According to an interview with the New York Times, George R.R. Martin’s former personal assistant, Ty Franck, has partnered with Telltale Games as a story consultant for the developer’s upcoming adaptation of Game of Thrones. Also notable is that, in addition to his direct work with Martin’s series, Franck is also one-half of the Hugo Award-nominated “James S.A. Corey”, a pseudonym shared by him and Daniel Abraham, under which they write The Expanse, a popular science fiction series.
“Telltale has a story consultant assigned by HBO,” The New York Times reported, “the science-fiction author Ty Corey Franck, who is the personal assistant to George R. R. Martin, the author of the books that inspired the TV series and an executive producer on the show.” Franck has experience with adaptations from both sides of the table, having recently published, as James S.A. Corey, a Star Wars Legends novel, Honor Among Thieves.
Franck has joined with Telltale during the pre-production stage, presumably to help with story and character development, which are key to the success of the company’s adaptations. There have been adaptations of Martin’s work in the past, most of which are considered failures or only minor footnotes by A Song of Ice and Fire fans, but Franck’s involvement is another in a long line of decisions that suggests that Telltale is on a road to success.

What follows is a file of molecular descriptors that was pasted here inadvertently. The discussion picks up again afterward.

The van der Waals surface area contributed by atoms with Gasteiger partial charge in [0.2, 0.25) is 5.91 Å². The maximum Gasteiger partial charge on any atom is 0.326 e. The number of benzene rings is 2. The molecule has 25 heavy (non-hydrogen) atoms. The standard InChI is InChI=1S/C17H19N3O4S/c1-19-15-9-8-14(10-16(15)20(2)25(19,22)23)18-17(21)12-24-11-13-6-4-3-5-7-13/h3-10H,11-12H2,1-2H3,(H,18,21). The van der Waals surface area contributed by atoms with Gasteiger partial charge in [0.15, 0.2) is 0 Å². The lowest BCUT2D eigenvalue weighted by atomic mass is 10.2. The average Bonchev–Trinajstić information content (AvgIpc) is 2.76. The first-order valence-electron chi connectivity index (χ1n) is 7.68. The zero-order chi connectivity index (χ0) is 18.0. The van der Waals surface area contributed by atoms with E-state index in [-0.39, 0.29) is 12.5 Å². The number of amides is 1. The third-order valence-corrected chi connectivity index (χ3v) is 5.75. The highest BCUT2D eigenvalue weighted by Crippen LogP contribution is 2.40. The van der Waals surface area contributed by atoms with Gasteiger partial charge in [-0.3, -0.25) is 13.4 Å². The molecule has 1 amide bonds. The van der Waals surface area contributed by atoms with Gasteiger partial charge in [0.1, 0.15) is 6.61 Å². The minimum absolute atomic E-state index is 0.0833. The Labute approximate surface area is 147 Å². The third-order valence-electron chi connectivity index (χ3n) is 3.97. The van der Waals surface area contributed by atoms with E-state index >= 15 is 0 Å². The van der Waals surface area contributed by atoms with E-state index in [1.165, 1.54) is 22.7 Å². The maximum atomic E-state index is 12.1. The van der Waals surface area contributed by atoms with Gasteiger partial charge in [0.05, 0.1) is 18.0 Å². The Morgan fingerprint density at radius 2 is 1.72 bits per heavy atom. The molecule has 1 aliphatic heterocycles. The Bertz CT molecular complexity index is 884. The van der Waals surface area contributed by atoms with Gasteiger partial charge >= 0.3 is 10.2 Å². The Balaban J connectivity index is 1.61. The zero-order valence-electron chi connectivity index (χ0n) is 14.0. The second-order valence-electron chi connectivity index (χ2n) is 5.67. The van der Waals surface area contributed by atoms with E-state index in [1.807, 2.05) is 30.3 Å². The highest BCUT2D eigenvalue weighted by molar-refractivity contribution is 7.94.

Prior to Game of Thrones, Telltale has produced critically and commercially successful adaptations of many beloved franchises, including The Walking Dead, Monkey Island, and Fables. Dan Connors, a founder of Telltale, explains how the company has been successful in their adaptations of beloved franchies, where so many other companies fail. “We’re solving problems on a story level that other game companies don’t even realize are problems,” he told the New York Times. “We’re approaching this like it was a film or television series.”
HBO’s Josh Goodstadt is confident in Telltale ability to handle one of television’s largest IPs. “We were struck by the sophisticated level of work and high-quality approach to storytelling in all of their games,” he told the New York Times. “We quickly recognized that this same level of quality and dedication could be a great complement to the richness of Game of Thrones.”